A marooned man’s survival in the Arctic gets much more complicated when a helicopter crashes attempting to rescue him. He decides to save the lone survivor, taking her life into his hands and, in doing so, igniting anew his purpose to live. The measured survivalist story Arctic is as cold and quiet as the frigid tundra for which it is named, its protagonist Overgård (played with silent ferocity of will by the ever-reliable Mads Mikkelsen) is a man of few words but powerful convictions, convictions which bleed through the veteran actor’s pores, adding soul and pathos to this testament of the human spirit in times of great adversity.
The film from first-time director Joe Penna begins in media res with Overgård already stranded for an unknown amount of days (though likely sometimes in the weeks to months range), living off the relative spoils of ice fishing and using a hand crank radio on a scheduled daily interval to call for rescue. When the light on his device suddenly leaps from red to green, hope arrives in the form of a chopper slicing its way to Overgård through a bruising tempest. Alas, the bird proceeds to spin out of control and crash, killing one pilot and severely injuring the other (a corpselike Maria Thelma Smáradóttir). Knowing his new compatriot in survival is not long for the world without immediate medical attention, Overgård musters the courage to brave the frosty no man’s land in the hopes of reaching a seasonal outpost, a treacherous number of days march away.
Everything from the hangman’s nip of frostbite to a polar bear attack attempts to impede Overgård’s icy trial, Penna offering just enough shots of adrenaline to heighten the tension in this otherwise deliberately-paced character-driven thriller. The economy of storytelling succeeds in having its ice cream cake and eating it too, delivering as both a legitimately nervy survival thriller and contemplative character study about the psychology of survival and survival ethics.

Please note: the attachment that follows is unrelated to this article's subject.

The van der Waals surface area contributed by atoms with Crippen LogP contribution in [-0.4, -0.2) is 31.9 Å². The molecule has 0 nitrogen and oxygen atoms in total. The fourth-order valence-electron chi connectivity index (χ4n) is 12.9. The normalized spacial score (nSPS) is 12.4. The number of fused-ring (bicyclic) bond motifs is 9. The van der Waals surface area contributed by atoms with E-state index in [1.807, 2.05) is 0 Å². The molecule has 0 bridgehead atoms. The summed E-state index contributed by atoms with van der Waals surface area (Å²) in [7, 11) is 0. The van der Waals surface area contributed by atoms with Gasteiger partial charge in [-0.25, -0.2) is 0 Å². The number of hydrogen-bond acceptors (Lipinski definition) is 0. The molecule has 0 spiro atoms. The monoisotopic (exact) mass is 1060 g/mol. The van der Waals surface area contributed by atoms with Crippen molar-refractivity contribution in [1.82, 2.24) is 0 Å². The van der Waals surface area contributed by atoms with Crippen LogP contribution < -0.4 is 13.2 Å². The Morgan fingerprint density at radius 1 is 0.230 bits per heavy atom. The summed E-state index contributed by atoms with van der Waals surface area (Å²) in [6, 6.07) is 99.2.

A first time feature filmmaker, Penna’s style is much more in line with the storytelling sensibilities of J.C. Candlor’s All is Lost (a brilliant exercise in sailing survivalist minimalism led by a rarely-better Robert Redford) than the gonzo pop-art circus that is Danny Boyle’s 127 Hours (also brilliant, for entirely different reasons), though there’s a certain scene that is destined to remind viewers of Aron Ralston’s infamous pop-lock-and-drop-it moment that had audience members dropping like flies.
The assertive technical intelligence of Arctic, shot on location in Iceland, help pull us into this freezer-blasted world, leaving us snow-blind to the real world comforts of catering and trailers and stranding us with the skeleton cast and crew. Penna shots at an immersive 2.39:1 aspect ratio that stretches the vast nothingness of the landscape to intimidating breadth while Tómas Örn Tómasson’s cinematography finds diverse ways to present a man trudging through infinite white. Composer Joseph Trapanese (Oblivion, Straight Outta Compton) compliments this with an ethereal score that amplifies the vast alienness of the expanse that Overgård is forced to overtake.
Everything is fastened by a knockout performance from Mikkelsen who despite having basically no dialogue, emotes powerfully through gesture, expression, and steely nerve, the rugged actor holding nothing back as everything comes to a head. It all leads to a gut-wrenching finale that sneaks up and pummels you and though Arctic may be familiar in broad strokes, the telling of it feels, much like the Arctic itself, exceedingly fresh and strangely beautiful.
CONCLUSION: Mads Mikkelsen leads this low-broiling survival story with wordless aplomb, rounding up an engaging thriller with an emotion edge that’ll sneak up on you like hypothermia.
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